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I opened a new credit union account recently. I wasn’t protesting bank fees (my bank still offers free debit cards with rewards), but a local credit union offered me a 1.99% rate on a car loan, and I couldn’t pass that up.
While opening the account, I thought back to how different that experience was from the very first credit union account I opened. When I was 19 or so, I joined a local teachers’ credit union (my father was a teacher, and family members were eligible to join). I don’t recall ever visiting a branch, but do remember calling the treasurer and picking up a check at her house when I wanted to withdraw funds.
I am well aware that credit unions have changed dramatically over the years. But I was surprised to learn that the one I joined recently offers services that aren’t even available to me yet through my bank. I can deposit money at a local 7-11, for example, and once my account is established I am eligible for remote deposit capture, which means I can scan a check and deposit it remotely rather than visiting the branch.
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The stereotype that credit unions are often smaller, less sophisticated, or offer fewer services than most banks simply did not apply here. It made me wonder how typical these services are among credit unions nationwide. I contacted the Credit Union National Association, which was more than happy to share statistics with me.
“While credit unions tend to be smaller than banks on average, they generally provide the same loan and deposit services, easy access, and today all consumers can join,” said Mike Schenk, CUNA vice president of economics and statistics, in an email to me.
He described some of the features of today’s credit unions:
Free ATM Access: Your credit union is likely to belong to a surcharge-free ATM network. (71% do.) The CO-OP Network, for example, has a nationwide network of 28,000 ATMs that allow the members of these credit unions to access their funds without incurring a surcharge. Locations include credit unions, and retail locations, including 5,500 7-Eleven stores, as well as Costco, Walgreens and other outlets. You can look up network locations online here—or get phone, text message and GPS locator options.
Shared Branches: Want to visit a branch of a credit union but can’t find one close to work or home? Your credit union may participate in a “shared branch” network, which means you can use another credit union’s branch just as if it were your own. Schenk points out that this is unique among credit unions: “You would be hard pressed to find banks sharing one another’s branch facilities.”
While the credit union I joined used to participate in a shared branch network, it no longer does. (Perhaps it had to do with all the “snowbirds” that land here in Florida each winter. They may have required too much in the way of staff resources. I didn’t find out.)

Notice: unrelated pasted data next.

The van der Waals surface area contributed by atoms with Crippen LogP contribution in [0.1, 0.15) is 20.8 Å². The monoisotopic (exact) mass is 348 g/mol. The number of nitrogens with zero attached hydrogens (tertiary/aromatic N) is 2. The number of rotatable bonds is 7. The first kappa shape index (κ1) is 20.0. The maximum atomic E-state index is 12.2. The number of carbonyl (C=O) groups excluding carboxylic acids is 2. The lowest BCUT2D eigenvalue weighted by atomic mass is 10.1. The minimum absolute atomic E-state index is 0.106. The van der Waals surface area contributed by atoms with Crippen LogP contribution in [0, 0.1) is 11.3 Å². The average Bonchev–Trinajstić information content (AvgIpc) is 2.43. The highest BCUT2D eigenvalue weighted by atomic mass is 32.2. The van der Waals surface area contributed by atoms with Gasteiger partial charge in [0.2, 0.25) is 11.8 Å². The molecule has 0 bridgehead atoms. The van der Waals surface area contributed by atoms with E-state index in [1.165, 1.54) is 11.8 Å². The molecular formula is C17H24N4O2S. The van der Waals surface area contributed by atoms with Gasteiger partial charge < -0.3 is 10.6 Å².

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Electronic Services: Some 97% of credit unions offer web-based home banking, allowing members to check balances, view their account histories or transfer funds online. And 94% offer online bill payment. Slightly less than half (47%) offer mobile banking, though. And just 16% offer account aggregation (services that show all your bills in one place like Mint.com).
The key difference between credit unions and banks has always been the fact that credit unions are member-owned, non-profit organizations that answer to members, not shareholders. They aren’t all perfect: I closed a local credit union account recently because their fee schedule seemed way too similar to that of a big bank. But for most credit union members, the main benefit of working with a credit union is financial: credit unions often save members money.
When it comes to credit cards, for example, a July 2010 report by the PEW Health Group found that the median credit card rate (lowest advertised purchase rate) for the twelve largest credit unions was 9.90%, as opposed to 12.99% for the twelve largest banks. Median late fees, overlimit fees and penalty rates were also lower.
Overall, CUNA estimates that “the combination of lower loan rates at credit unions, higher savings yields, and fewer and lower fees at credit unions translated into $6.3 billion in direct financial benefits to the nation’s 92 million credit union members.” That works out to be an average of “$70 per member or $130 per member household,” says Schenk. He points out that some members, like me, who take out low-rate auto loans may save even more, with the average car buyer saving $900 over the life of the loan.
Nov. 5, 2011 has been dubbed Bank Transfer Day by Kristen Christian, who started an online movement in reaction to Bank of America’s announcement to impose a $5 monthly fee on debit card purchases (a decision BofA recently reversed). If you’ve been thinking of joining in and switching to a credit union, but are worried you won’t get all the bells and whistles you’ve enjoyed at your bank, you may be in for a pleasant surprise. Today’s credit union looks a lot like a bank—except it may be better. Visit aSmarterChoice.org to find a credit union you can join.
[Related article: Want to Switch Banks? Here’s How to Do it.]
Kristen Christian, who started the Bank Transfer Day movement, will be a guest on The Credit Line radio show hosted by Credit.com chairman and co-founder, Adam Levin, this Saturday Nov. 5 at Noon ET/9 a.m. PT, streaming live on Los Angeles’ KFWB 980 AM.
Image: meknits, via Flickr.com